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- The first TV mega-deal came in 1999, when NASCAR turned the sport’s popularity boom of the 1990s into a six-year TV rights deal with FOX, NBC and TBS worth $2.4 billions of dollars.
- The deal started in 2001 and it put 70% of the races on network television, and NASCAR has never looked back.
- All eyes are now on the negotiations for 2025.
The first NASCAR race to air wire-to-wire on network television was the 1979 Daytona 500. It was hosted by CBS and is considered one of, if not the most important, races in the history of stock cars.
It was a race that got everyone talking and put NASCAR on the national map. Richard Petty won the race, and two other prolific figures in the sport, Cale Yarborough and Donnie Allison, fought a street fight on the straight before the eyes of the whole country.
This show also introduced the onboard camera, fast shooting, lots of product placements, all of which are still seen in TV shows today.
Now NASCAR appears to be on the doorstep of a TV deal that could net the sport up to $1 billion a year.
Yes, television is a big deal for NASCAR.
The first TV mega-deal came in 1999, when NASCAR turned the sport’s popularity boom of the 1990s into a six-year TV rights deal with FOX, NBC and TBS worth $2.4 billion. of dollars. The deal started in 2001 and it put 70% on network television, and NASCAR never looked back.
Prior to 2001, NASCAR had separate racing agreements with ABC, CBS, NBC, ESPN, TNN, and TBS.
“This whole development has debunked that old redneck stereotype,” NASCAR General Manager Mike Helton said at the time, announcing the deal. “I think we can stand tall and feel really good about the age range, economic level and gender balance that we have now. It’s all about exposure.”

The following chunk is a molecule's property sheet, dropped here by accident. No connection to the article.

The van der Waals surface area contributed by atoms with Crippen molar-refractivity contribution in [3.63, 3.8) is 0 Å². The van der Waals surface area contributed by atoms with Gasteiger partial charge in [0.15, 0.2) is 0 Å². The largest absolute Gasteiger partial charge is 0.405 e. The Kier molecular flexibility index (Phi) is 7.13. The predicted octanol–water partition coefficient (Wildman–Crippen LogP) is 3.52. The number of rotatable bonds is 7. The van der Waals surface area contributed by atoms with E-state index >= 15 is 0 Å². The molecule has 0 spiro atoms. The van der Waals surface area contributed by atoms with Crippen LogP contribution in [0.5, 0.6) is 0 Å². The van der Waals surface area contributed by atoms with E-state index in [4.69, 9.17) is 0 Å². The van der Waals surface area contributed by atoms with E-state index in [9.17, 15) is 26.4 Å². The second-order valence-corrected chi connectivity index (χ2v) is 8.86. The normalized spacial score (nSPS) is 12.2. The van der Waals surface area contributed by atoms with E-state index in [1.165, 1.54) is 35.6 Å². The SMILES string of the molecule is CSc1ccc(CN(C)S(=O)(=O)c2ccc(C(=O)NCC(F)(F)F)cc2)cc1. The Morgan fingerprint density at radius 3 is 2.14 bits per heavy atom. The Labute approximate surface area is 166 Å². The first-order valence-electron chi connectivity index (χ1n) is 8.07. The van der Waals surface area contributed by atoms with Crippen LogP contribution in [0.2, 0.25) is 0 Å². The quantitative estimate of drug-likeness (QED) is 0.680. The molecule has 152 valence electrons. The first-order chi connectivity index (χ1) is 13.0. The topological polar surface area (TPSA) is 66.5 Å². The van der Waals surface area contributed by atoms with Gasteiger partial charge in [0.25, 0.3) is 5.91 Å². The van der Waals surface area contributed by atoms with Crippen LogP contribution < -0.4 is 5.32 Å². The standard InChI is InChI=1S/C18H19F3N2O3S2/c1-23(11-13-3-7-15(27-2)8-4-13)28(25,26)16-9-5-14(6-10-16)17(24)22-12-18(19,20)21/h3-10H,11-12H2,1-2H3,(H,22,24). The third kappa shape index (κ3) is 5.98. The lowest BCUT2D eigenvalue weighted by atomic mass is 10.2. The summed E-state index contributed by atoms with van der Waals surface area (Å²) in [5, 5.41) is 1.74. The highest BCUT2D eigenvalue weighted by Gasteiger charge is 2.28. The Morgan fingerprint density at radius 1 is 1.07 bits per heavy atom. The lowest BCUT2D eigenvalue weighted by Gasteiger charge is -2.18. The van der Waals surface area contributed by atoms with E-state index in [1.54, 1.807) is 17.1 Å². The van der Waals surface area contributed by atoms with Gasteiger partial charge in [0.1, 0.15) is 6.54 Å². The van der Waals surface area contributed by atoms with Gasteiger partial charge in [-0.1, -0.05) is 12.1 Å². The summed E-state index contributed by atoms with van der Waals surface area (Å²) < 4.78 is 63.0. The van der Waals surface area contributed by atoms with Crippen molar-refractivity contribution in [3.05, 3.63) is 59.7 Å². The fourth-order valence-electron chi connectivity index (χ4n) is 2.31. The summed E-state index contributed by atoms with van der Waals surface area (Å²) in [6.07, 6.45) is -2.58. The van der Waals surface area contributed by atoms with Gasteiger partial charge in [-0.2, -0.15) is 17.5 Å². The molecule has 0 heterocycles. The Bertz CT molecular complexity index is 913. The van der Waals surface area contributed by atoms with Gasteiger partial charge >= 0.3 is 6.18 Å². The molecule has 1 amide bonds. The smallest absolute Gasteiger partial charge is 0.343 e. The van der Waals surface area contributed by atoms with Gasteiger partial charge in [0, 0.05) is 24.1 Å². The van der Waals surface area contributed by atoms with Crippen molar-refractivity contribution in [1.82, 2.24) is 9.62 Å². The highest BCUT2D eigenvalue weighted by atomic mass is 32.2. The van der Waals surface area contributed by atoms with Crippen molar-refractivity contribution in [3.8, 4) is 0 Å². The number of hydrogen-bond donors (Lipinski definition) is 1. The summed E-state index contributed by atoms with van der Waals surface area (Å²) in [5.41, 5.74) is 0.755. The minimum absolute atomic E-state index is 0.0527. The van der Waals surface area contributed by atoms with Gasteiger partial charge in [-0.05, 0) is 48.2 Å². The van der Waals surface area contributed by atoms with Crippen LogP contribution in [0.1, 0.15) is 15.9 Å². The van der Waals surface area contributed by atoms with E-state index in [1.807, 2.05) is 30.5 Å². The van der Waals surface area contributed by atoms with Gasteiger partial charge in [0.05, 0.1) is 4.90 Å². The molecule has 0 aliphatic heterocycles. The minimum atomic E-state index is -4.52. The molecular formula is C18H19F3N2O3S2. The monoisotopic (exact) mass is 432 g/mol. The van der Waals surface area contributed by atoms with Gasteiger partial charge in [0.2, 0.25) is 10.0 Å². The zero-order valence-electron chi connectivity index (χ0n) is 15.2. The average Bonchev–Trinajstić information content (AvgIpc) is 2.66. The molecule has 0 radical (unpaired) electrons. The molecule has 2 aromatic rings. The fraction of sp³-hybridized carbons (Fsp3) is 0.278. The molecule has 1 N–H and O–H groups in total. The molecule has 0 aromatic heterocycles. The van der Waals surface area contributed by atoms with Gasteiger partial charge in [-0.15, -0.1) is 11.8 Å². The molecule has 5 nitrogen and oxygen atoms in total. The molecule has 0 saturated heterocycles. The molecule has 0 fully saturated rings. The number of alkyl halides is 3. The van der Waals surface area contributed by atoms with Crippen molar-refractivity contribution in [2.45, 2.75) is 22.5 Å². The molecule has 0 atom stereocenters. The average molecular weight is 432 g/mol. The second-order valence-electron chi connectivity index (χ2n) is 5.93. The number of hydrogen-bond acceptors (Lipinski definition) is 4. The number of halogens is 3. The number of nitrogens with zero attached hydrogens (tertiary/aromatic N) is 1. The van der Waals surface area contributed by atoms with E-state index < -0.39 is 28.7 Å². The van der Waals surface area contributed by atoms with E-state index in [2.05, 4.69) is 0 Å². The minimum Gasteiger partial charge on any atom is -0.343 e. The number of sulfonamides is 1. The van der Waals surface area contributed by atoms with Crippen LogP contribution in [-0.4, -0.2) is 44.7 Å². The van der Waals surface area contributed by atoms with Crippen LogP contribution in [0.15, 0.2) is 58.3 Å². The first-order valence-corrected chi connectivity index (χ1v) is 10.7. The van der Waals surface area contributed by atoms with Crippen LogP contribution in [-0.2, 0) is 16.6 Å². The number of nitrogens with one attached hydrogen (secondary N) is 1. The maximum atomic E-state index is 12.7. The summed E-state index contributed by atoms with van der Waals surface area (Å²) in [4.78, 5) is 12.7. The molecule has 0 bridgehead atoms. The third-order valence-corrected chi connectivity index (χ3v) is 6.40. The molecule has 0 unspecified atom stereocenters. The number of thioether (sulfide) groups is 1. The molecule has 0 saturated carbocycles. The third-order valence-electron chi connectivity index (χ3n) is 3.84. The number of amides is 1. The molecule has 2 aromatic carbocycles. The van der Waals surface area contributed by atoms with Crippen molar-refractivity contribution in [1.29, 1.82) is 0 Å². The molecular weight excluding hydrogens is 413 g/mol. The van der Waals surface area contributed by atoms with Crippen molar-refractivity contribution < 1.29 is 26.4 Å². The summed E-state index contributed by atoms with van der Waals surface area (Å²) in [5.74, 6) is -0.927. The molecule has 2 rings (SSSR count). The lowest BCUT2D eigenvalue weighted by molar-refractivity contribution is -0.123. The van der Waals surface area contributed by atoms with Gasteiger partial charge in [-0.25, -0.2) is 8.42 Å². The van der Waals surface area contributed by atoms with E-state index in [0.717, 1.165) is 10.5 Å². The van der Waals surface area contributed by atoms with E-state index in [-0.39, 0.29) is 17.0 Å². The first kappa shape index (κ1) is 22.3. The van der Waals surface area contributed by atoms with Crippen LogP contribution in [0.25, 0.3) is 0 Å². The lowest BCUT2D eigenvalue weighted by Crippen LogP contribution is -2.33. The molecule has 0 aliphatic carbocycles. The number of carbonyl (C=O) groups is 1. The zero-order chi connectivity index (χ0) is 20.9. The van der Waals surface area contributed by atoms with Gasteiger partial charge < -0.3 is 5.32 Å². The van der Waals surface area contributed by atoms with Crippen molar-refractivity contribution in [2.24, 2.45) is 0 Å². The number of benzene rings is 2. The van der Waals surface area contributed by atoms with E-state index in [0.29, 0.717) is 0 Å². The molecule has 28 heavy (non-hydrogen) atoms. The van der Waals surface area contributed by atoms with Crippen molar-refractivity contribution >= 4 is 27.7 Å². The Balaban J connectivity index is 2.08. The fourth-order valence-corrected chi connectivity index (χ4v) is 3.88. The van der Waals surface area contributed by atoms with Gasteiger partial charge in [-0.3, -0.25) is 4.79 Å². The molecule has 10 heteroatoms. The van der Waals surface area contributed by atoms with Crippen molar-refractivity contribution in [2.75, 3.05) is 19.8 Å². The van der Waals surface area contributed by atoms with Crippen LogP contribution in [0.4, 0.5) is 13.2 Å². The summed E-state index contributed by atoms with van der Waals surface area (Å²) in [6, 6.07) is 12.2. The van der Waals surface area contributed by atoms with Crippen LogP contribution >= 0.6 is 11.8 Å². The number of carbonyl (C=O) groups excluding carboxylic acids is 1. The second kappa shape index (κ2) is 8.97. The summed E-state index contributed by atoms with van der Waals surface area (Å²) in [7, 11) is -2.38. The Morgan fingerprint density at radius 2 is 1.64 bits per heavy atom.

The next TV deal which began in 2007 was another massive one – eight years, $4.8 billion with FOX/Speed Channel, ABC/ESPN and TNT all getting in on the action.
In 2015, NBC returned to the fold and has shared the NASCAR stage with FOX ever since. The current agreements run through 2024 and will bring NASCAR a report $8.2 billion for this 10-year period.
All eyes are now on the negotiations for 2025. This time around, ESPN could be a player. The wildcard is streaming services. After all, if Amazon Prime can grab NFL football games on Thursday night, that’s not out of the question and a streaming service might want a slice of the NASCAR pie.
Don’t think drivers aren’t paying attention.
Earlier this year, NASCAR Cup driver Chase Briscoe signed a contract extension with Stewart-Haas Racing. Some in the paddock said Briscoe should have waited to see what the TV deal would bring.
That’s where Briscoe and his camp had things covered. His deal with SHR includes a clause that calls for both sides to come back to the table for possible renegotiation, depending on the upcoming TV deal and the amount of money that reaches the teams.
“We had to put a lot of provisions in this (contract) if it (the TV money) was restructured,” Briscoe said of the deal. “It’s not fair for the team and it’s not fair for me either if the whole structure of the money invested in the sport changes. We just have to have a lot of words in it to know where if that’s changed and when that’s understood, we’ll obviously come back and sit down and try to figure out what’s right for both of us.
If past TV deals are any indication, it’ll be more than fair.